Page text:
Once he realises his past identity, Churchill undergoes a physical transformation dressing up as a woman.  It’s disappointing for Lever to describe his transformation as looking ugly.  Now when he has no qualms in dressing, talking like a woman, Churchill throws a bizarre query to Aakhri Pasta “who will change their gender if they are to get married?”.  What’s more shocking though is why does Lever play such terrible characters even today?

Sanon, Kharbanda and Hegde look like siblings on screen, but one has to feel sorry for the three women for they are used as mere objects.  Now, it would have been acceptable if Kriti, Pooja and Neha were reborn as poor village girls, but here are three London-born women who eventually buy into the reincarnation past. You’ve dated a man for some time, and you’re all set to marry him but 48 hours before, the reincarnation story is thrown at our face.  And that’s the prime problem with Housefull 4.  It’s a man who will always decide what is best for a woman. Even if one believes in reincarnation, is it a crime to marry someone, who perhaps may have been your brother-in-law in an earlier century?

Hegde had a disastrous debut in Bollywood with Mohenjo Daro (2016). Housefull 4 only gives more teeth to her critics. Kriti Sanon and Kriti Kharbanda are two promising talents, but Housefull 4 is a blot on their resume. Aligning with the superstars was a convenient strategy for Bollywood’s poor imports or few ‘insiders’. Outsiders Sanon and Kharbanda though have the potential to carve their own paths.   It is no crime in sharing screen space with the ageing superstars, but these women need to find their voice in such films and not be reduced to an object.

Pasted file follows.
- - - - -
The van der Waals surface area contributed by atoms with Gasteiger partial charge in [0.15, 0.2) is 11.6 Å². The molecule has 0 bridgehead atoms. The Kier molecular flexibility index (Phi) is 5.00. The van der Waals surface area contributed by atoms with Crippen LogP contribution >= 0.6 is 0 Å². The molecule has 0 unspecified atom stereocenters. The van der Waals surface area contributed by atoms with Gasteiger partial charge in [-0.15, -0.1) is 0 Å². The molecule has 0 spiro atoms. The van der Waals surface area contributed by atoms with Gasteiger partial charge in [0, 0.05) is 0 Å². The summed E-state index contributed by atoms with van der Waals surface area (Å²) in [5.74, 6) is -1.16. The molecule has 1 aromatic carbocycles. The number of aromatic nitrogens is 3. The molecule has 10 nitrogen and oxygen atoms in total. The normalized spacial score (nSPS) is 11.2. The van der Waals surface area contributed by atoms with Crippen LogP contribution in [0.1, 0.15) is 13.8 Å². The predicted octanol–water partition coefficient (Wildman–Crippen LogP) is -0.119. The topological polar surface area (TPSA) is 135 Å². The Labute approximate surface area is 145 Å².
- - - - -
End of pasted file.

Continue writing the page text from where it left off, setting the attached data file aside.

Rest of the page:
The array of talent is wasted in Housefull 4.  In another shocker, it’s not just humans, but birds, too, are reincarnated. Sajid Khan didn’t even spare the three doves – Neil, Nitin, Mukesh (yet another cliched dig at Neil Nitin Mukesh).  The doves though are more fortunate than the humans.  They don’t have to bear the brunt of muttering such painstaking cheesy dialogues.  The poor music [by Sohail Sen], special effects only add to the film’s misery.

Sajid Khan was sacked, uncredited as co-director, but Housefull 4 has his mediocre imprints all over it. There’ve been murmurs of Khan being upset with Nadiadwala for not giving him director’s credit. Given how embarrassing the film has turned out to be, perhaps Nadiadwala should give Khan the solo credit and relieve himself of the ignominy of conceiving and producing such a disaster.